Well, it’s still unique in a lot of ways, but my theory that it wouldn’t be all about sex was dashed. The whole plot is to make Alice fall in love with one of them so they can have sex and birth a new vampire. So while no one is actually having sex, they’re talking about it constantly. There’s still lots of spiders, beetles, and ants and things, too, so if you have bug phobias, I’ll mention again that you should probably stay away from this series. Honestly, the bugs are drawn with more detail than the characters, and are very realistic. Plus they’re crawling in and out of the vampires’ mouths, which doesn’t help. It’s a really neat way for them to get their nourishment, and they liken it to a corpse filled with feasting insects, but it can be disconcerting. Of course, let’s not forget that the heroine is the soul of a now dead woman transferred into the body of a preserved hundred-year-old corpse. There’s a lot of morbid elements in this series. Leo is on the brink of death for both of these volumes, and he desperately wants to not be a failure as a vampire. The twins are mostly on the back burner, since this is all Leo’s time, but there’s definitely something going on there that isn’t yet evident. Then, of course, there’s Dimitri, who is trying to make up for the heavy amount of guilt he’s been carrying over the last century. Agnieska died because of him, and he didn’t even allow her body to join her soul in death. His plan is to finally release her physical form through vampire propagation, which will let her body die, and also continue his species. Two birds with one stone, and all his guilt should vanish. Unfortunately all this guilt is what’s keeping him from doing this himself, as he purposefully avoids Alice, haunted by Agnieska’s memory. Alice is still drawn to him, though, and with Leo out of the picture, the balance of power is about to shift. He was willing to let Leo, a man who reminded him of his friend, servant, and partner, Maximilian, have her, as a twisted way to give meaning to Maximilian’s life (who died without propagating). Which is odd, considering Kai and Reiji actually are Maximilian, in a way, since it was his death that gave rise to their vampirism (Although, I think Leo is, too? It’s not really clear.). Alice, to her great credit, despite the bizarre situation she’s found herself in, sticks to her convictions throughout the story. She doesn’t like moochers or irresponsible men, so she kicks those vampires’ asses into gear. She’s willing to help them (she makes no argument about her fate), but she’s going to do it on her own terms. She’s strong-willed, knows what she wants, and also has a nurturing, caring heart. As far as shojo heroines go, she’s a good one. There are definitely things to like about this series, though to be honest, it’s just not pulling me in. I’m not impressed with the art, either. It has its moments, but there’s not enough diversity in facial expressions, and the eyes are drawn without much expression either. Particularly Alice’s very light eyes, which are wide and blank, with tiny pupils, that look like Pac-Man. There’s far more effort put into clothing and hair than faces, which makes the lack of expression there more obvious. It’s definitely different from other vampire series out there, though; whether in good or bad ways depends on what you like out of your vampire romances.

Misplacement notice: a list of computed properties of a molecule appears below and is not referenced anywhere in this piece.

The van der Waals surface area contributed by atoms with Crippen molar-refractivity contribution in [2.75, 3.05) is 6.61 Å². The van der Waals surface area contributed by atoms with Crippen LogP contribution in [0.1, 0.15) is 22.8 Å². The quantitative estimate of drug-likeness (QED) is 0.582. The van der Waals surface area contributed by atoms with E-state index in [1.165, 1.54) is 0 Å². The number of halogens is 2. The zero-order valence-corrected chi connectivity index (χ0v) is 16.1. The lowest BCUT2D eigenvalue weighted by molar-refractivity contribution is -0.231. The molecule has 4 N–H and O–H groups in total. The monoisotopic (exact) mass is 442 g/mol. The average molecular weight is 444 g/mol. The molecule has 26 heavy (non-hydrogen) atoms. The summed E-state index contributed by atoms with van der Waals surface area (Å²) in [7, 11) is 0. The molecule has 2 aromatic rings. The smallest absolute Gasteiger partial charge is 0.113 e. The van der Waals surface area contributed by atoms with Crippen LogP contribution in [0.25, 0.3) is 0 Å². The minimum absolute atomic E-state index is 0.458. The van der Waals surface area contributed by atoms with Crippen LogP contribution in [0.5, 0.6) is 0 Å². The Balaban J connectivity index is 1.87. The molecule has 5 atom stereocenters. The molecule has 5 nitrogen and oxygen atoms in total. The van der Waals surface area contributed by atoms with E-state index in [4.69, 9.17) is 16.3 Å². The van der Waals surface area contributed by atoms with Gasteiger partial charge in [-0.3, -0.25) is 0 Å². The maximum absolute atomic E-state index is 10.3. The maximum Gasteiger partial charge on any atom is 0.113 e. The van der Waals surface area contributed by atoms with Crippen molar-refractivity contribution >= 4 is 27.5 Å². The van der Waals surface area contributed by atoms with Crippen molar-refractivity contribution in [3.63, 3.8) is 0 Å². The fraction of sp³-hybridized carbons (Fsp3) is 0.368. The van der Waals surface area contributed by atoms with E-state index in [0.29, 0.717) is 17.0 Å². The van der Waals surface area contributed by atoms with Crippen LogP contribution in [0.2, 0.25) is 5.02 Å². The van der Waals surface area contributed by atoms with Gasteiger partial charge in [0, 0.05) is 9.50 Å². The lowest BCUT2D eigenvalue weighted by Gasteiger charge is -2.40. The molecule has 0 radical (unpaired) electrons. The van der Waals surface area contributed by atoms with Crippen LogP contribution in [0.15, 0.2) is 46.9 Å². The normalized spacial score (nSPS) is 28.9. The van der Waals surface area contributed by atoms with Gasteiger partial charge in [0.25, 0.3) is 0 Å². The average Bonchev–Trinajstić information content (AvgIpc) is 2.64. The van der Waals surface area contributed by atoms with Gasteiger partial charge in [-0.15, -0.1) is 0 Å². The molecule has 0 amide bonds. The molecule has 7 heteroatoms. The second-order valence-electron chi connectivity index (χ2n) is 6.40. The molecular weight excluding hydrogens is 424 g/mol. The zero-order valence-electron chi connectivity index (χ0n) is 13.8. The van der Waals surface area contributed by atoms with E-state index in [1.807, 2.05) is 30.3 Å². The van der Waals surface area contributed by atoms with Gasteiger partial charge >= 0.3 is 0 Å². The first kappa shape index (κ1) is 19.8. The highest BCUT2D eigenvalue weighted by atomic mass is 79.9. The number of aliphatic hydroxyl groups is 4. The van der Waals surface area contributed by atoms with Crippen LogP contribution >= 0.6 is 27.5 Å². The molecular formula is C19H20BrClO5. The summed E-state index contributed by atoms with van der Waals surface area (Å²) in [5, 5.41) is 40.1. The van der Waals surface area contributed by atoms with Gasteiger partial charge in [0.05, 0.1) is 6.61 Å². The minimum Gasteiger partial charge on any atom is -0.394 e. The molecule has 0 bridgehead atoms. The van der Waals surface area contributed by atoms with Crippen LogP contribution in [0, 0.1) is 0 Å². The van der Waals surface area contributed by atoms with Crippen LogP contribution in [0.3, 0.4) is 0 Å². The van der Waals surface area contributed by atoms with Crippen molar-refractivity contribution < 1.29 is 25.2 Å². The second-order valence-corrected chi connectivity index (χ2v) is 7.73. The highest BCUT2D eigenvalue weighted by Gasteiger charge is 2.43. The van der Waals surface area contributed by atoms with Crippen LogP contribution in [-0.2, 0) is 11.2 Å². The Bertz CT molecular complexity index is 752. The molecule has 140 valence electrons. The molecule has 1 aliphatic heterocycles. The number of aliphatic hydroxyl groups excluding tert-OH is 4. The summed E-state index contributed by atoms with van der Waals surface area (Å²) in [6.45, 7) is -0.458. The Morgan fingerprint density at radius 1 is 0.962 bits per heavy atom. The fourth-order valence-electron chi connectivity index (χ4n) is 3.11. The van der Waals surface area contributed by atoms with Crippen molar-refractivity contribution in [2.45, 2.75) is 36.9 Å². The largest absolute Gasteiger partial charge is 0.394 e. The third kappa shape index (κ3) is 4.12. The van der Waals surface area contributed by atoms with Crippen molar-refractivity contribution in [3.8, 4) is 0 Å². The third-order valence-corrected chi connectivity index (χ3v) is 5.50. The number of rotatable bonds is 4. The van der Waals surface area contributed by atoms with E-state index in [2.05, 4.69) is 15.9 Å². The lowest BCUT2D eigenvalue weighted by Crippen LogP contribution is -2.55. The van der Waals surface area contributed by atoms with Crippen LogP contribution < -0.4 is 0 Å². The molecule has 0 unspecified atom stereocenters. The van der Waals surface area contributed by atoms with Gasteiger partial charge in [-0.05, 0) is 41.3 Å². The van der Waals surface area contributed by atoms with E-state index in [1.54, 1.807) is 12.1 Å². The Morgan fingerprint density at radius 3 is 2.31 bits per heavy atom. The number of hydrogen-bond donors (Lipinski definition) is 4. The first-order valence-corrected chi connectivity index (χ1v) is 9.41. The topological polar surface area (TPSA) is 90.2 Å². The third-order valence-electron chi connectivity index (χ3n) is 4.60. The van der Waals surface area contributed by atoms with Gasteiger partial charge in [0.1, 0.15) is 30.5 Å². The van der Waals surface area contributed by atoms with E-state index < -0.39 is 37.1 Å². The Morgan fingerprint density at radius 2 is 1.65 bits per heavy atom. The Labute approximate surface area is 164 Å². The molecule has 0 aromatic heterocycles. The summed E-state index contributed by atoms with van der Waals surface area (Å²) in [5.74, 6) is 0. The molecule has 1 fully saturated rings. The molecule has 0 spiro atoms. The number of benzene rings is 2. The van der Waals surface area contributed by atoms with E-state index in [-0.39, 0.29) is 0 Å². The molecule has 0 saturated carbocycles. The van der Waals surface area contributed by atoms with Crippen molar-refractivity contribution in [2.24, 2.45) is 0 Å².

Review copies provided by Viz Media.